Thu 14 Dec 17
If you were lucky enough to be in LTB5 on the Colchester Campus, you’d have been able to hear a pin drop as our student nurses sat in awe as Professor Dame Elizabeth Anionwu shared insights into her life.
Emma Hickman from our School of Health and Social Care explains why Elizabeth's talk had such a big impact on our staff and students:
"During the 90 minute talk, Elizabeth told her tale as if talking to old friends. All preconceptions of a privileged and polished upbringing were thrown aside as she revealed her tough upbringing. She was born in shame to an unmarried, white Catholic mother and an unknown Nigerian father - both of whom were studying at Cambridge University in 1946. Her disgraced mother was whisked away in secret to a mother and baby home, away from the prying eyes of her family’s friends and neighbours. This bookmarked the beginning of an unstable childhood spent mostly in care, and a lifetime committed to fighting inequalities.
"Elizabeth picked threads from the tapestry of her life to inspire the current students and to arm them with strategies to future-proof them for their careers in nursing. Her early life, punctuated with racism and the stigma of illegitimacy, taught her courage and resilience. She implored the students to find the positives in every situation, and to use inequality and disappointments as fuel to make change happen.
"Pausing mid-talk, Elizabeth asked the students to reflect and focus on what made them want to nurse. She explained the power of defining that moment or grasping the source of their inspiration, and using it as a tool for self-motivation when times get tough. She shared that aged 4, she knew she wanted to follow in the footsteps of a kind nun (who it later transpired was also a nurse), who made the treatment of her childhood eczema bearable. Rather than the usual torture of ripping the bandages from her tender skin, this gentle character knew the power of distraction therapy, and changed Elizabeth’s career trajectory.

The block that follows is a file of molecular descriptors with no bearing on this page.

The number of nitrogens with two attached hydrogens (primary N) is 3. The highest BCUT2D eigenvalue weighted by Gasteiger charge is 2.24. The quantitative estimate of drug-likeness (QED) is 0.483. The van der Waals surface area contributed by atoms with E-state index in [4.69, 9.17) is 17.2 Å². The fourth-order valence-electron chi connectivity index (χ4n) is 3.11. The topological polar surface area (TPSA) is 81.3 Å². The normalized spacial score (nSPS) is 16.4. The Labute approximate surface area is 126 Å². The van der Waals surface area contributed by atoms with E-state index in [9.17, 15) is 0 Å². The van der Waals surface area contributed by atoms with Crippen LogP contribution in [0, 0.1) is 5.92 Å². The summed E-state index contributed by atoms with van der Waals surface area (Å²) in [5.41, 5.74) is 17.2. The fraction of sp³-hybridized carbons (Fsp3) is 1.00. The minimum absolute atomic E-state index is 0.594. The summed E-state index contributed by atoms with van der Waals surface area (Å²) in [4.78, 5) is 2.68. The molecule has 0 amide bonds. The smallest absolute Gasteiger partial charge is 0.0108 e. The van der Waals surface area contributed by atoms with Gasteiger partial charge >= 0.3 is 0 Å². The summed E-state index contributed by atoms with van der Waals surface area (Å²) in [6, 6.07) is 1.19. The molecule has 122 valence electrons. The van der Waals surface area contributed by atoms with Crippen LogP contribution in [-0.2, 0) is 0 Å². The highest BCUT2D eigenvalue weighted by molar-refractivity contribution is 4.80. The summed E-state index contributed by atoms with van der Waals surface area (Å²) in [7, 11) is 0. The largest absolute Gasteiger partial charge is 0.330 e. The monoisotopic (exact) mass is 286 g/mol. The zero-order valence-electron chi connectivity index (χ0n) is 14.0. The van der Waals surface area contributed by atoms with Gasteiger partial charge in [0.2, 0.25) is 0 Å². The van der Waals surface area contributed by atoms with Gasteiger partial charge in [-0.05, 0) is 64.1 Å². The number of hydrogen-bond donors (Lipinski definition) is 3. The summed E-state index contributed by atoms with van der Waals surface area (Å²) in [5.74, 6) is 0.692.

"Students heard about Elizabeth’s career defining ‘light-bulb’ moments, from reading Franz Fanon’s Black Skin, White Masks, to meeting Bayard Rustin (the American civil rights activist), and then finally to learning the identity of and meeting her father, Lawrence Anionwu. She talked off how to find the ‘fire in your belly’ and harnessing it to make change happen. Elizabeth then went on to talk about her decision to specialise in sickle cell and thalassaemia, and her research and practice along the way. She also touched on her work to educate the nation about the life and works of Mary Seacole, and finally on her recent Damehood in the 2017 Queen’s New Year’s Honours List.
"The audience could only ponder, had Elizabeth been less resilient and less inquisitive, would sickle cell education and treatment be where it is today? From such a humble start, who would have thought Elizabeth could achieve so much?
"Elizabeth concluded her talk with sage advice for our student nurses: 'First and foremost be a good nurse. Share your practices, and share the gaps. Find out your facts and then don’t be afraid to challenge. If you read something you don’t like, don’t copy it, change it'."
The School of Health and Social Care would like to thank Dr Winifred Eboh (lecturer in Adult Nursing, and BAME lead for the School) for organising this wonderful opportunity for the staff and students.